Queen guitarist Brian May is still using a sixpence instead of a conventional plectrum. In fact, he finds that this choice is much better suited for his music and style of playing.
May, who’s well-known for this choice, was recently answering fan questions of The Guardian, sharing a whole lot of stories from his career. One of the fans, only labeled as “Nrdawes” on the website, asked him whether he still uses a sixpence for a plectrum. May confirmed that he is and then proceeded to explain why plastic plectrums just aren’t his thing:
“Pretty much always – sixpence, or the fingers. I used to play with those little plastic picks but I always found that they were too bendy. I couldn’t really feel what was happening as the thing touched the strings.”
So the next obvious question would be — what about heavier picks? Well, Brian did give them a go but not even that proved to work for what he wanted to achieve:
“I went into harder and harder picks, until they were too stiff. Then one day I picked up a coin, which happened to be a sixpence, and I thought, ‘That’s all I need.'”
Getting into more details about the properties of sixpences, May explained what actually makes them so good. After all, this isn’t exactly a guitar-focused product by default. He continued:
“Sixpences are very soft metal, which doesn’t hurt the guitar strings, but if I turn that serrated edge at an angle to the string, I can get that kind of articulating, percussive consonant sound – I call it graunch. Before about 1950, they had a high content of nickel, which makes them really soft, so I especially like a 1947 sixpence – the year that I was born.”
Since his very beginnings as a musician, May had very specific preferences. Of course, there’s his Red Special, a guitar that he made with his father back in the day. To this day, he still uses it at every single live show and swears by it.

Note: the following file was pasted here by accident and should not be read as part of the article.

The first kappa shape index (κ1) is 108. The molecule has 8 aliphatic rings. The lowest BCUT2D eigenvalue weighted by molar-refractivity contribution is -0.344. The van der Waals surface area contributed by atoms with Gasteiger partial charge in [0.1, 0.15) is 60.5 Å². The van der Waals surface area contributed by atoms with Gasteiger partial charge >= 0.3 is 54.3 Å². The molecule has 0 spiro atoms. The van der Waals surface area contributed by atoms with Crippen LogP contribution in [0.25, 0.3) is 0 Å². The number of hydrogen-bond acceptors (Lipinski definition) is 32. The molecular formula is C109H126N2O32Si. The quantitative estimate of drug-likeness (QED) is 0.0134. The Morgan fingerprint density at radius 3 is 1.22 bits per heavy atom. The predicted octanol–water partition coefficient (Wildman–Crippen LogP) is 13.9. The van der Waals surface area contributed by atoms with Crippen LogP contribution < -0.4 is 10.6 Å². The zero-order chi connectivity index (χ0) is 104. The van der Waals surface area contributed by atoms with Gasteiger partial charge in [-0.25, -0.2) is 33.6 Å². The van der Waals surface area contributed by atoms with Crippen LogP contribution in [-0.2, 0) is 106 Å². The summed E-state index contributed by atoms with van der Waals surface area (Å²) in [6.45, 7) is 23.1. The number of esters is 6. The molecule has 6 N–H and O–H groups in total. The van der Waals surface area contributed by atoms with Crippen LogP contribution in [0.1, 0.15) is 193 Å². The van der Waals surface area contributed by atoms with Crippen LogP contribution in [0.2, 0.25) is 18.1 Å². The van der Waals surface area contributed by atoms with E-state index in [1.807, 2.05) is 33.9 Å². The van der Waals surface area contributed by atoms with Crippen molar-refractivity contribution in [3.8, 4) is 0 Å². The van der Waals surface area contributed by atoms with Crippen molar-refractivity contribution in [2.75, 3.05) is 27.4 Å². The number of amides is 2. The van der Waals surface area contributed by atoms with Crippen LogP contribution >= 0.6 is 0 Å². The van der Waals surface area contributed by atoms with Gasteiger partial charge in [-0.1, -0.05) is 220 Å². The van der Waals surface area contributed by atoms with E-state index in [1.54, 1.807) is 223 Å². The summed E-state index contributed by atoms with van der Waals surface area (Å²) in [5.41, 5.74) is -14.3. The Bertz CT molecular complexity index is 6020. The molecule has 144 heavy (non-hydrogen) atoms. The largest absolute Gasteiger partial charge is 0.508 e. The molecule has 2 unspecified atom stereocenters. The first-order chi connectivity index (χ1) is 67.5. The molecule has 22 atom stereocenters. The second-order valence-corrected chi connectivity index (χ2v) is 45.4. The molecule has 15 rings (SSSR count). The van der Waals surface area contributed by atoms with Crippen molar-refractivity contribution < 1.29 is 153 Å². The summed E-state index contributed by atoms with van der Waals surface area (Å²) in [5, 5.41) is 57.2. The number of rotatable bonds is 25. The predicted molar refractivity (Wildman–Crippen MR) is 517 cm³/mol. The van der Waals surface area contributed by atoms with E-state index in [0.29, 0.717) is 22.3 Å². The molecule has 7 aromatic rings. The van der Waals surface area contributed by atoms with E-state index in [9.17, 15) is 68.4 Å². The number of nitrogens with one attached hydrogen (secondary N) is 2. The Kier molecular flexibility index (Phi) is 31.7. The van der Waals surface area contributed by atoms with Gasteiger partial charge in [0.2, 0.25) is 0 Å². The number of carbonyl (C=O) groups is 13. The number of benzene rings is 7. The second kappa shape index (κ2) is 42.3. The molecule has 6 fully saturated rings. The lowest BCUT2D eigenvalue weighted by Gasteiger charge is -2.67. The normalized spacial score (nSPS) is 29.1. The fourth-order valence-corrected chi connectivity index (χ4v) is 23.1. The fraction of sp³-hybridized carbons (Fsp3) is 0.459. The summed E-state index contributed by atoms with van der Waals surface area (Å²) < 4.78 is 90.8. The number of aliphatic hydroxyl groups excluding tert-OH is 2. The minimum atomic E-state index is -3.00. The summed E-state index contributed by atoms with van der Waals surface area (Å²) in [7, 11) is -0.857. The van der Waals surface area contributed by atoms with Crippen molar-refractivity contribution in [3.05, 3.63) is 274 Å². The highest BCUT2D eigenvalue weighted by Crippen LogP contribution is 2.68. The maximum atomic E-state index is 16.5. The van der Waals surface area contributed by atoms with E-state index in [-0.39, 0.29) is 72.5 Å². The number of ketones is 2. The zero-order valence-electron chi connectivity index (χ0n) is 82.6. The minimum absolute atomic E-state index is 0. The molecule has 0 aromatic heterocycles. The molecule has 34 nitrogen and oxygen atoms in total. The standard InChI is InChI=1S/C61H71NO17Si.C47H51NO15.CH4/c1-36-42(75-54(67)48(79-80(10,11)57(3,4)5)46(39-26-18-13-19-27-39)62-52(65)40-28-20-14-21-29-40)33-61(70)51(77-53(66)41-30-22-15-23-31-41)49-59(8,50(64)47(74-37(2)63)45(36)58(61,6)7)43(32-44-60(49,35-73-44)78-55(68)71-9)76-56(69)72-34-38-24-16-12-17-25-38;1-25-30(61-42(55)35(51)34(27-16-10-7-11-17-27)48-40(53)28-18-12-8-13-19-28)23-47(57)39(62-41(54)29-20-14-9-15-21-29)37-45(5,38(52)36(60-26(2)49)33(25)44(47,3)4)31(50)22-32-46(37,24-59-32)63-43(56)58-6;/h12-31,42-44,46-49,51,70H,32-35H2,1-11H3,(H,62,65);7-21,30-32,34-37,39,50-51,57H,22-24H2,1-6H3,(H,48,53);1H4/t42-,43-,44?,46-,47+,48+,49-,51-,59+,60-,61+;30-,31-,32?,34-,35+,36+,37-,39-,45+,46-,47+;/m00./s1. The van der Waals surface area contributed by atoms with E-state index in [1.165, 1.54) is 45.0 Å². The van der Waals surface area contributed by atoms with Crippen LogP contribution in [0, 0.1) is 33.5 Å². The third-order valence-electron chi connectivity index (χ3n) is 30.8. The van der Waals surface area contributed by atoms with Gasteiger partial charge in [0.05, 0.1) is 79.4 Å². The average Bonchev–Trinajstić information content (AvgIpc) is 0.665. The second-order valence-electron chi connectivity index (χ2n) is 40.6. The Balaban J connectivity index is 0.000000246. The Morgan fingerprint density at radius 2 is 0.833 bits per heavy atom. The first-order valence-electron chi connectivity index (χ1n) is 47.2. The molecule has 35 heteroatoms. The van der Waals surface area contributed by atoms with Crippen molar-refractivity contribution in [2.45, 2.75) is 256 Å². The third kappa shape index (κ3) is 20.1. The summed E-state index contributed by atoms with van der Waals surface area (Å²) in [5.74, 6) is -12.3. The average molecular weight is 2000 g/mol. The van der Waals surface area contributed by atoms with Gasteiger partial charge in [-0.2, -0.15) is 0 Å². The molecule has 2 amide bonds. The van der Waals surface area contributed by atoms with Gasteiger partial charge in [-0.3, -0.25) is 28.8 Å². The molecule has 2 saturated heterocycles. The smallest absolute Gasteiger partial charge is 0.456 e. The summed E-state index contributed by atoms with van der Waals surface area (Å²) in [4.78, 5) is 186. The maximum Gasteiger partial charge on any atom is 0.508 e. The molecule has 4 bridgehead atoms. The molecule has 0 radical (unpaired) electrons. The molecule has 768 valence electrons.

During the chat, May also reflected on his re-release of the “Star Fleet Project,” his 1983 album that saw him doing something outside of Queen for the first time. The record featured an all-star lineup of musicians, including none other than Eddie Van Halen.
For The Guardian’s Q&A article, May was also asked by a user LucyOR98 about the inspiration for this project with such a lineup of musicians. He replied:
“There were two. One was the song, which was a theme tune for a children’s TV series called Star Fleet. It was a science fiction Japanese adventure story, done with robots.”
“I used to get up on Saturday mornings to watch it with my little boy, who was four or five at the time.”
“The other inspiration was: I’m in LA, and I’m sort of separated from Queen because we needed some space. I just got up one morning and thought: ‘I could phone anyone – I could go and play.'”
“I don’t think it would have happened in London. I feel more free in Los Angeles, strangely enough – it kind of opens up my social nerve.”
May simply decided to hit up his friend Alan Gratzer, the original drummer of REO Speedwagon:
“I called my neighbour Alan Gratzer, the drummer from REO Speedwagon, and asked him if he thought the idea would work.”
And, of course, there was also Eddie Van Halen:
“Then I called Ed Van Halen, a friend who I didn’t see that much of and an extraordinary musician, and he went: ‘Tell me where and when, I’ll be there.’ Then I phoned up all the other guys: Phil Chen, then of Rod Stewart’s band, and Fred Mandel. Everybody said yes. It was amazing.”
As May also explained in this fan Q&A, he’s very open to collaborations. However, one collaboration that he really wish he could have done was with John Lennon. The talk about this came up when a user named MarceloNeves asked about the “biggest regret as far as not recording with another artist,” to which he replied:
“I very seldom turn down a collaboration. A regret is that I didn’t get the chance to work with John Lennon. The Beatles didn’t always agree, they were always pulling and pushing – a bit like us and Queen – and I think John would be such a stronger pusher and puller.”
“You’d have to work really hard to keep up, to believe in your instincts. I could imagine us hitting it off.”
Brian May’s “Star Fleet Project” album is celebrating its 40th anniversary. May has released the “Star Fleet Sessions” box set on July 14, 2023. The release includes a remixed version of the album, as well as some of the previously unreleased sessions. In the official statement, May said of it:
“It’s all here. ALL of it. Every note we played on those two days is right here, on show for the first time. I will take you behind the scenes into that studio with us for two unforgettably exhilarating days.”